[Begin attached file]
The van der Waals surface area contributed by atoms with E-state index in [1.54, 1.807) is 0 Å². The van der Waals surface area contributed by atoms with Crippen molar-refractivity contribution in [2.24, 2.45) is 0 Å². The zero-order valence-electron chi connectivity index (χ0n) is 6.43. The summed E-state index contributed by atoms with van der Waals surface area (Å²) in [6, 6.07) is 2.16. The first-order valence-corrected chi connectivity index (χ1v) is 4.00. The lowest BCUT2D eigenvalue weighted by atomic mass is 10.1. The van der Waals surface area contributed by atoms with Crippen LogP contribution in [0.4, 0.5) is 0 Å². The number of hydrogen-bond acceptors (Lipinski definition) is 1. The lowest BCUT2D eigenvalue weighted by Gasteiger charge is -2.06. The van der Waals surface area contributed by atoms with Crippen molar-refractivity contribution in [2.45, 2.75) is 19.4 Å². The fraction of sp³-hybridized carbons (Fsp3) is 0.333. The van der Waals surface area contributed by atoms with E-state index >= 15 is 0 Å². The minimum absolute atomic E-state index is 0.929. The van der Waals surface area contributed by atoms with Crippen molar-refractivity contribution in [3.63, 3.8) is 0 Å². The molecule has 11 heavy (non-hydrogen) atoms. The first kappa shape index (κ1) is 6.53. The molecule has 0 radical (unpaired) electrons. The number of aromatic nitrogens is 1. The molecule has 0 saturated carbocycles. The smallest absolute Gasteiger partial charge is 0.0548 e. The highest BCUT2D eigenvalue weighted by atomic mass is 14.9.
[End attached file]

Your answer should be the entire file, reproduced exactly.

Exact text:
The van der Waals surface area contributed by atoms with E-state index in [1.54, 1.807) is 0 Å². The van der Waals surface area contributed by atoms with Crippen molar-refractivity contribution in [2.24, 2.45) is 0 Å². The zero-order valence-electron chi connectivity index (χ0n) is 6.43. The summed E-state index contributed by atoms with van der Waals surface area (Å²) in [6, 6.07) is 2.16. The first-order valence-corrected chi connectivity index (χ1v) is 4.00. The lowest BCUT2D eigenvalue weighted by atomic mass is 10.1. The van der Waals surface area contributed by atoms with Crippen LogP contribution in [0.4, 0.5) is 0 Å². The number of hydrogen-bond acceptors (Lipinski definition) is 1. The lowest BCUT2D eigenvalue weighted by Gasteiger charge is -2.06. The van der Waals surface area contributed by atoms with Crippen molar-refractivity contribution in [2.45, 2.75) is 19.4 Å². The fraction of sp³-hybridized carbons (Fsp3) is 0.333. The van der Waals surface area contributed by atoms with E-state index >= 15 is 0 Å². The minimum absolute atomic E-state index is 0.929. The van der Waals surface area contributed by atoms with Crippen molar-refractivity contribution in [3.63, 3.8) is 0 Å². The molecule has 11 heavy (non-hydrogen) atoms. The first kappa shape index (κ1) is 6.53. The molecule has 0 radical (unpaired) electrons. The number of aromatic nitrogens is 1. The molecule has 0 saturated carbocycles. The smallest absolute Gasteiger partial charge is 0.0548 e. The highest BCUT2D eigenvalue weighted by atomic mass is 14.9.